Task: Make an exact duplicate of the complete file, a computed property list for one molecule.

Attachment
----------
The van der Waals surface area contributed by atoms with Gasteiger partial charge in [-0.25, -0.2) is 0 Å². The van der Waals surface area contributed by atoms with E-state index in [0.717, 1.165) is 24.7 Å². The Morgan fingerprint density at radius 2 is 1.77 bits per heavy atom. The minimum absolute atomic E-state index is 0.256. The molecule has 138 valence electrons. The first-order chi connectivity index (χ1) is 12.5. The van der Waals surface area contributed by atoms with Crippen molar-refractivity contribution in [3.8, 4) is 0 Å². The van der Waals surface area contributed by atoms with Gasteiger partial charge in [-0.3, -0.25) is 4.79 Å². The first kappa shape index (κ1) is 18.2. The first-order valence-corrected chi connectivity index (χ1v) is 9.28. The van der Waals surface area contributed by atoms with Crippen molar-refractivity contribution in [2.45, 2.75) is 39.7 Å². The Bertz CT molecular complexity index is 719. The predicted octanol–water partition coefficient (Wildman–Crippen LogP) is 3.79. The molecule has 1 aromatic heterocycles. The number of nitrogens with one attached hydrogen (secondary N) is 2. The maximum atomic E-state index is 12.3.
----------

The van der Waals surface area contributed by atoms with Gasteiger partial charge in [-0.25, -0.2) is 0 Å². The van der Waals surface area contributed by atoms with E-state index in [0.717, 1.165) is 24.7 Å². The Morgan fingerprint density at radius 2 is 1.77 bits per heavy atom. The minimum absolute atomic E-state index is 0.256. The molecule has 138 valence electrons. The first-order chi connectivity index (χ1) is 12.5. The van der Waals surface area contributed by atoms with Crippen molar-refractivity contribution in [3.8, 4) is 0 Å². The van der Waals surface area contributed by atoms with Gasteiger partial charge in [-0.3, -0.25) is 4.79 Å². The first kappa shape index (κ1) is 18.2. The first-order valence-corrected chi connectivity index (χ1v) is 9.28. The van der Waals surface area contributed by atoms with Crippen molar-refractivity contribution in [2.45, 2.75) is 39.7 Å². The Bertz CT molecular complexity index is 719. The predicted octanol–water partition coefficient (Wildman–Crippen LogP) is 3.79. The molecule has 1 aromatic heterocycles. The number of nitrogens with one attached hydrogen (secondary N) is 2. The maximum atomic E-state index is 12.3.